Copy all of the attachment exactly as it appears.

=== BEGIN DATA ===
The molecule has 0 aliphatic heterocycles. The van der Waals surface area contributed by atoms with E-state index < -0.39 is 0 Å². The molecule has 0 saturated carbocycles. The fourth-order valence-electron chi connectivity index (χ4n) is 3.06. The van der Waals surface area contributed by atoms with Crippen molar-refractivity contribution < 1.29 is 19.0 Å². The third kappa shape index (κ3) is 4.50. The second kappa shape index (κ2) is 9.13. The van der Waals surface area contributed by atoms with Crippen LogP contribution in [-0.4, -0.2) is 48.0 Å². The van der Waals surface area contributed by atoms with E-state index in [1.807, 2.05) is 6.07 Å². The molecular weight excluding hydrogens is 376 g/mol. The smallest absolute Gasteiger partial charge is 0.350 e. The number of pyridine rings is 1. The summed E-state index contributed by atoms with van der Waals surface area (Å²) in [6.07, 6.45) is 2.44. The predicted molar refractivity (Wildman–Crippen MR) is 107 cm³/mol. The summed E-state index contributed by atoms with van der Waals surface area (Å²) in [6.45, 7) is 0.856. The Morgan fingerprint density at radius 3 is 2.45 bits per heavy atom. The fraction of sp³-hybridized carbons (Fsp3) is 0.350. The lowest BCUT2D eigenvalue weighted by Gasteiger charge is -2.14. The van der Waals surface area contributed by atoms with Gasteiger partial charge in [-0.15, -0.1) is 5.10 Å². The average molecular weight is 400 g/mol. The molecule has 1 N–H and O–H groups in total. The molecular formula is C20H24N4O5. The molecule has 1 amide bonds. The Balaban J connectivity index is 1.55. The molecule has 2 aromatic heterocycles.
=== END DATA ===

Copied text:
The molecule has 0 aliphatic heterocycles. The van der Waals surface area contributed by atoms with E-state index < -0.39 is 0 Å². The molecule has 0 saturated carbocycles. The fourth-order valence-electron chi connectivity index (χ4n) is 3.06. The van der Waals surface area contributed by atoms with Crippen molar-refractivity contribution < 1.29 is 19.0 Å². The third kappa shape index (κ3) is 4.50. The second kappa shape index (κ2) is 9.13. The van der Waals surface area contributed by atoms with Crippen LogP contribution in [-0.4, -0.2) is 48.0 Å². The van der Waals surface area contributed by atoms with E-state index in [1.807, 2.05) is 6.07 Å². The molecular weight excluding hydrogens is 376 g/mol. The smallest absolute Gasteiger partial charge is 0.350 e. The number of pyridine rings is 1. The summed E-state index contributed by atoms with van der Waals surface area (Å²) in [6.07, 6.45) is 2.44. The predicted molar refractivity (Wildman–Crippen MR) is 107 cm³/mol. The summed E-state index contributed by atoms with van der Waals surface area (Å²) in [6.45, 7) is 0.856. The Morgan fingerprint density at radius 3 is 2.45 bits per heavy atom. The fraction of sp³-hybridized carbons (Fsp3) is 0.350. The lowest BCUT2D eigenvalue weighted by Gasteiger charge is -2.14. The van der Waals surface area contributed by atoms with Gasteiger partial charge in [-0.15, -0.1) is 5.10 Å². The average molecular weight is 400 g/mol. The molecule has 1 N–H and O–H groups in total. The molecular formula is C20H24N4O5. The molecule has 1 amide bonds. The Balaban J connectivity index is 1.55. The molecule has 2 aromatic heterocycles.